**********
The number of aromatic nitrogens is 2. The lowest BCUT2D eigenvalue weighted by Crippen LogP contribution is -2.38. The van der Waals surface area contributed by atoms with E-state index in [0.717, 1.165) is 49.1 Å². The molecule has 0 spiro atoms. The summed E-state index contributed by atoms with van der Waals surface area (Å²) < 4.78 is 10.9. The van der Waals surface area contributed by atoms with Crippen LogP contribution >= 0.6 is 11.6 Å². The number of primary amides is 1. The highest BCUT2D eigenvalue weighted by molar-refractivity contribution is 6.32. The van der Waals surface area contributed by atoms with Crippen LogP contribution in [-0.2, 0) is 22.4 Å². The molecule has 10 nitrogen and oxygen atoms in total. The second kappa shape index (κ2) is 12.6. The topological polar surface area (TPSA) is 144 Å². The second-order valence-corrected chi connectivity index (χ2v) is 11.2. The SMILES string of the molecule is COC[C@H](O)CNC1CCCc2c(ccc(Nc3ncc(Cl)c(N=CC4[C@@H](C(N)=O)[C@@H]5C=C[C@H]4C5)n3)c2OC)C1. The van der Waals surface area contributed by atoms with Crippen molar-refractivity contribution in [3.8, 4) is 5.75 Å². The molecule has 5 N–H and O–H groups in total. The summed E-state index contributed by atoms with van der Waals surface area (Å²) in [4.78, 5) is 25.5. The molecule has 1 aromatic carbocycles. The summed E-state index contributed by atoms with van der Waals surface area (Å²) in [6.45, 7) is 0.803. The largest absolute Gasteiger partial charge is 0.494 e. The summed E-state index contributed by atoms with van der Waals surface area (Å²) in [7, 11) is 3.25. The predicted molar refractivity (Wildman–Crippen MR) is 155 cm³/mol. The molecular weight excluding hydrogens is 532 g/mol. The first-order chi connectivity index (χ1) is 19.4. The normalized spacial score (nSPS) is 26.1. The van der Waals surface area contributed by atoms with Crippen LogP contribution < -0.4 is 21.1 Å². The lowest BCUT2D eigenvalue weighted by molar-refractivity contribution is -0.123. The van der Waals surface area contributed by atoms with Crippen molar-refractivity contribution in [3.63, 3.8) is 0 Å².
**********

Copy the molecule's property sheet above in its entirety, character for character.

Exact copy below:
The number of aromatic nitrogens is 2. The lowest BCUT2D eigenvalue weighted by Crippen LogP contribution is -2.38. The van der Waals surface area contributed by atoms with E-state index in [0.717, 1.165) is 49.1 Å². The molecule has 0 spiro atoms. The summed E-state index contributed by atoms with van der Waals surface area (Å²) < 4.78 is 10.9. The van der Waals surface area contributed by atoms with Crippen LogP contribution >= 0.6 is 11.6 Å². The number of primary amides is 1. The highest BCUT2D eigenvalue weighted by molar-refractivity contribution is 6.32. The van der Waals surface area contributed by atoms with Crippen LogP contribution in [-0.2, 0) is 22.4 Å². The molecule has 10 nitrogen and oxygen atoms in total. The second kappa shape index (κ2) is 12.6. The topological polar surface area (TPSA) is 144 Å². The second-order valence-corrected chi connectivity index (χ2v) is 11.2. The SMILES string of the molecule is COC[C@H](O)CNC1CCCc2c(ccc(Nc3ncc(Cl)c(N=CC4[C@@H](C(N)=O)[C@@H]5C=C[C@H]4C5)n3)c2OC)C1. The van der Waals surface area contributed by atoms with Crippen molar-refractivity contribution in [3.8, 4) is 5.75 Å². The molecule has 5 N–H and O–H groups in total. The summed E-state index contributed by atoms with van der Waals surface area (Å²) in [4.78, 5) is 25.5. The molecule has 1 aromatic carbocycles. The summed E-state index contributed by atoms with van der Waals surface area (Å²) in [6.45, 7) is 0.803. The largest absolute Gasteiger partial charge is 0.494 e. The summed E-state index contributed by atoms with van der Waals surface area (Å²) in [7, 11) is 3.25. The predicted molar refractivity (Wildman–Crippen MR) is 155 cm³/mol. The molecular weight excluding hydrogens is 532 g/mol. The first-order chi connectivity index (χ1) is 19.4. The normalized spacial score (nSPS) is 26.1. The van der Waals surface area contributed by atoms with Crippen LogP contribution < -0.4 is 21.1 Å². The lowest BCUT2D eigenvalue weighted by molar-refractivity contribution is -0.123. The van der Waals surface area contributed by atoms with Crippen molar-refractivity contribution in [3.63, 3.8) is 0 Å².